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The precise identification of Human Leukocyte Antigen class I (HLA-I) binding motifs plays a central role in our ability to understand and predict (neo-)antigen presentation in infectious diseases and cancer. Here, by exploiting co-occurrence of HLA-I alleles across ten newly generated as well as forty public HLA peptidomics datasets comprising more than 115,000 unique peptides, we show that we can rapidly and accurately identify many HLA-I binding motifs and map them to their corresponding alleles without any a priori knowledge of HLA-I binding specificity. Our approach recapitulates and refines known motifs for 43 of the most frequent alleles, uncovers new motifs for 9 alleles that up to now had less than five known ligands and provides a scalable framework to incorporate additional HLA peptidomics studies in the future. The refined motifs improve neo-antigen and cancer testis antigen predictions, indicating that unbiased HLA peptidomics data are ideal for in silico predictions of neo-antigens from tumor exome sequencing data. The new motifs further reveal distant modulation of the binding specificity at P2 for some HLA-I alleles by residues in the HLA-I binding site but outside of the B-pocket and we unravel the underlying mechanisms by protein structure analysis, mutagenesis and in vitro binding assays.
Predicting the differences between cancer and normal cells that are visible to the immune system is of central importance for cancer immunotherapy. Here we introduce a novel computational framework to harness the wealth of data from in-depth HLA peptidomics studies, including ten novel high quality (<1% FDR) datasets generated for this work, to improve predictions of peptides displayed on HLA-I molecules. These high-throughput and unbiased data enable us to refine models of HLA-I binding specificity for many alleles (including some that had no ligand until this study) and improve predictions of neo-antigens from exome sequencing data in melanoma and lung cancer samples. Moreover, the refined description of HLA-I binding specificity reveals cases of allosteric modulation of HLA-I binding specificity at the second amino acid position (P2) of their ligands by residues that are part of the HLA-I binding site but outside of the B pocket.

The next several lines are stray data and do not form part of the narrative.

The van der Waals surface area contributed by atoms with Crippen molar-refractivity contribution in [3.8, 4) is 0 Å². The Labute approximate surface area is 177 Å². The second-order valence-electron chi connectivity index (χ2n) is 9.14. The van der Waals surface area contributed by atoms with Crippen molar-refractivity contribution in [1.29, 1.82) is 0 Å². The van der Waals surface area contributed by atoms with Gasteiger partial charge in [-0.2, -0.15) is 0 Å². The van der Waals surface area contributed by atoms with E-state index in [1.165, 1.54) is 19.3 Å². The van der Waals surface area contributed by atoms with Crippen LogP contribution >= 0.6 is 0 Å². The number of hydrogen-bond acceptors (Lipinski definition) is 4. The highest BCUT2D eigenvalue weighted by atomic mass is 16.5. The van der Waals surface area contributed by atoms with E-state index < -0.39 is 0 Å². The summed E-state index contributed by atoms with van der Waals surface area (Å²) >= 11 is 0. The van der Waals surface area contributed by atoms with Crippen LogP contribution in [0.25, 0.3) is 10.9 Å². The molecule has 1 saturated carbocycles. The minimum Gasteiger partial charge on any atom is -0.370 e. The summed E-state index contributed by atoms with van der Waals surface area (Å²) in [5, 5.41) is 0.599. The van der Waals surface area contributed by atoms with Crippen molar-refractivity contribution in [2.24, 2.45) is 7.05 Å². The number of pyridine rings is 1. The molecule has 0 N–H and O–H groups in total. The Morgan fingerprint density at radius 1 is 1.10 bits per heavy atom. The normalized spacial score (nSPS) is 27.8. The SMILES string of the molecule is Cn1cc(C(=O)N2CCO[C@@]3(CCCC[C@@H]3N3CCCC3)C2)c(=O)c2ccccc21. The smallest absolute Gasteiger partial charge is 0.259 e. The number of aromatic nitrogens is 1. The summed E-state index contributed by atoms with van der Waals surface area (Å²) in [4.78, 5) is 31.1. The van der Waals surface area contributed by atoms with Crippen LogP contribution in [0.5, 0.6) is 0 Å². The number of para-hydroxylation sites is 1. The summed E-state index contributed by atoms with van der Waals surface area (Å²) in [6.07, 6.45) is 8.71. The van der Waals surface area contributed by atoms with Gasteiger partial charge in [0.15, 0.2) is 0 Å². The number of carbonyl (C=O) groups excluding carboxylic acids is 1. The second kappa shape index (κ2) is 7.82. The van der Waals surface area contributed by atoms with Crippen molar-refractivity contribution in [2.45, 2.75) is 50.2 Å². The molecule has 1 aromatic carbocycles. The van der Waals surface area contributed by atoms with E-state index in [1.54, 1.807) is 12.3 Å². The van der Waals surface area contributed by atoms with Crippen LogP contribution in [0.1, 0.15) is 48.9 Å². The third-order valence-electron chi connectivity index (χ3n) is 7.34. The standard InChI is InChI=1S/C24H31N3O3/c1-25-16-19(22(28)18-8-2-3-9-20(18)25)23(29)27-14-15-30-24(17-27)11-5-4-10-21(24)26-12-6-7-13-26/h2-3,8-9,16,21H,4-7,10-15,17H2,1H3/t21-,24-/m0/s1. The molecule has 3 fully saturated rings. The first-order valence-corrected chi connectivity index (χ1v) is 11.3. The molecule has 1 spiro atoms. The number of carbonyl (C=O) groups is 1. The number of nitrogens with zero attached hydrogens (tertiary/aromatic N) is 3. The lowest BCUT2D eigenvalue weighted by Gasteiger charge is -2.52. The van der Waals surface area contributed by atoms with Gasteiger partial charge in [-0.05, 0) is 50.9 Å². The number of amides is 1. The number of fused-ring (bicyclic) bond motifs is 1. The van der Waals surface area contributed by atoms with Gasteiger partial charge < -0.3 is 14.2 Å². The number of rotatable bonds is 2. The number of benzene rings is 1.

HLA-I molecules play a central role in defence mechanisms against pathogens and immune recognition of cancer cells. Their main functionality is to bind short peptides (mainly 9- to 12-mers) coming from degradation products of endogenous or viral proteins. The peptides are cleaved in the proteasome, transported by the transporter associated with antigen processing (TAP) complex, loaded onto the HLA-I molecules in the ER and presented at the cell surface . Non-self peptides presented on HLA-I molecules, such as those derived from degradation of viral proteins, mutated proteins (referred to as neo-antigens), and other cancer specific and abnormally expressed proteins can then be recognized by CD8 T cells and elicit cytolytic activity. Neo-antigens have recently emerged as promising targets for development of personalized cancer immunotherapy .